Matera Affidavit, Cohen was personally aware Matera resided in
New Jersey at the time he filed the Complaint. See Matera R.
12(b)(1) Aff. at ¶ 4. Matera states Cohen previously had picked
her up at her home in Bergen County, New Jersey, at the start of
a business trip, and they had engaged in "countless discussions
concerning the owning of a home in Bergen County New Jersey
[sic]." Id. Matera also states Cohen knew of her intention to
remain in New Jersey, and even referred her name to a real estate
agent whose territory encompasses Bergen County. Id. at ¶ 5.
It appears, moreover, as the Defendants point out, "[Cohen] and
his counsel clearly failed to perform even a modicum of legal
research into diversity jurisdiction as it relates to the naming
of a partnership as a party to an action." See Sanctions Moving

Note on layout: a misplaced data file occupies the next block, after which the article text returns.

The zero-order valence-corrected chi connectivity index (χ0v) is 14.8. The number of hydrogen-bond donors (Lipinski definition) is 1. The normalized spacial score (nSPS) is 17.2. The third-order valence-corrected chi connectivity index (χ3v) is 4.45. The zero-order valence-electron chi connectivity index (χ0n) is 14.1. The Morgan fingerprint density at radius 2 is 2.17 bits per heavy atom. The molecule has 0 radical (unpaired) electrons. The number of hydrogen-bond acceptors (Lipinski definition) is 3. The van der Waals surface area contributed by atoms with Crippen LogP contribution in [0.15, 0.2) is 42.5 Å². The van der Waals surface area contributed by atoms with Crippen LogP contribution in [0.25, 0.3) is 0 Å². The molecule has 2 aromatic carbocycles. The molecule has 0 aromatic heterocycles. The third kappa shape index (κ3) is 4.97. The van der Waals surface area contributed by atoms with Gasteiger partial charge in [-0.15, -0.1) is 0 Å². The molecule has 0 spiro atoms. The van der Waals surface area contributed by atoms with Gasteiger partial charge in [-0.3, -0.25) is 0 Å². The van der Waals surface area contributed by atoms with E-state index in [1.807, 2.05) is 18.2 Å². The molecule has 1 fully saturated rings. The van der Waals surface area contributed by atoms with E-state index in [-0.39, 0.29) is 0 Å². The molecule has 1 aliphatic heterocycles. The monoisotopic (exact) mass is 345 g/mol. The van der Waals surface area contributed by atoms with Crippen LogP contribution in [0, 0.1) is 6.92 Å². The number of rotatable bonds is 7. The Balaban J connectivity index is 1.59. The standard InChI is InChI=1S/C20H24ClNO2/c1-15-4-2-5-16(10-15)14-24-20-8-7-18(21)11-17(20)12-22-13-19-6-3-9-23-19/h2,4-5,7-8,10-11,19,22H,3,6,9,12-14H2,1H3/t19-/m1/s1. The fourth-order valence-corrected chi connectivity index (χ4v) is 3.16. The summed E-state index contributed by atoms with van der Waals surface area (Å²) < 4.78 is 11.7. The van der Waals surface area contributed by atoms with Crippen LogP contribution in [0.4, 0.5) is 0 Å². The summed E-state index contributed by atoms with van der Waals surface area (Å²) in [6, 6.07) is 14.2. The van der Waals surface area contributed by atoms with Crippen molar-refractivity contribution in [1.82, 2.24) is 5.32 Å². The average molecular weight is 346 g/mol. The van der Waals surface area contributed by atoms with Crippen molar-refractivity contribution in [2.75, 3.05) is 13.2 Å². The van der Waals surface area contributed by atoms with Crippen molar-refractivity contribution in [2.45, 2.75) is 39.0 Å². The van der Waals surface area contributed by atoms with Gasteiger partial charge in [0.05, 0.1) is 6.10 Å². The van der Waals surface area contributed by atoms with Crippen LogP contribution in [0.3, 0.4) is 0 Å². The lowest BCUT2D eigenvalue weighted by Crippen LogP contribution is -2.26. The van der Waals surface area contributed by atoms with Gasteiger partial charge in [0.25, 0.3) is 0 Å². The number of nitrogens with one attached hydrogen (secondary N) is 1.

Brief at 10. As discussed, it is axiomatic that to determine
diversity jurisdiction of a partnership, the domicile of each
partner must be considered. See, e.g., Carden, 494 U.S. at
194-95, 110 S.Ct. 1015; Jones, 177 U.S. at 456, 20 S.Ct. 690;
HB General Corp., 95 F.3d at 1190; Knop, 872 F.2d at 1137 n.
11; TM Marketing, 803 F. Supp. at 1000.
Additionally, the Defendants wrote a letter to Cohen
immediately following the filing of the Complaint. See 20 July
1998 Letter. The 20 July 1998 Letter placed Cohen on notice of
the jurisdictional deficiencies of the Complaint and afforded
Cohen the chance to withdraw the Complaint before the Defendants
moved for sanctions. See id. The Defendants also included with
their correspondence a copy of the Certificate of Registration.
Cohen chose not to withdraw the Complaint, responding instead
by reasserting his belief that KRMG-NY was not a limited
liability partnership. See 23 July 1998 Letter. In the 23 July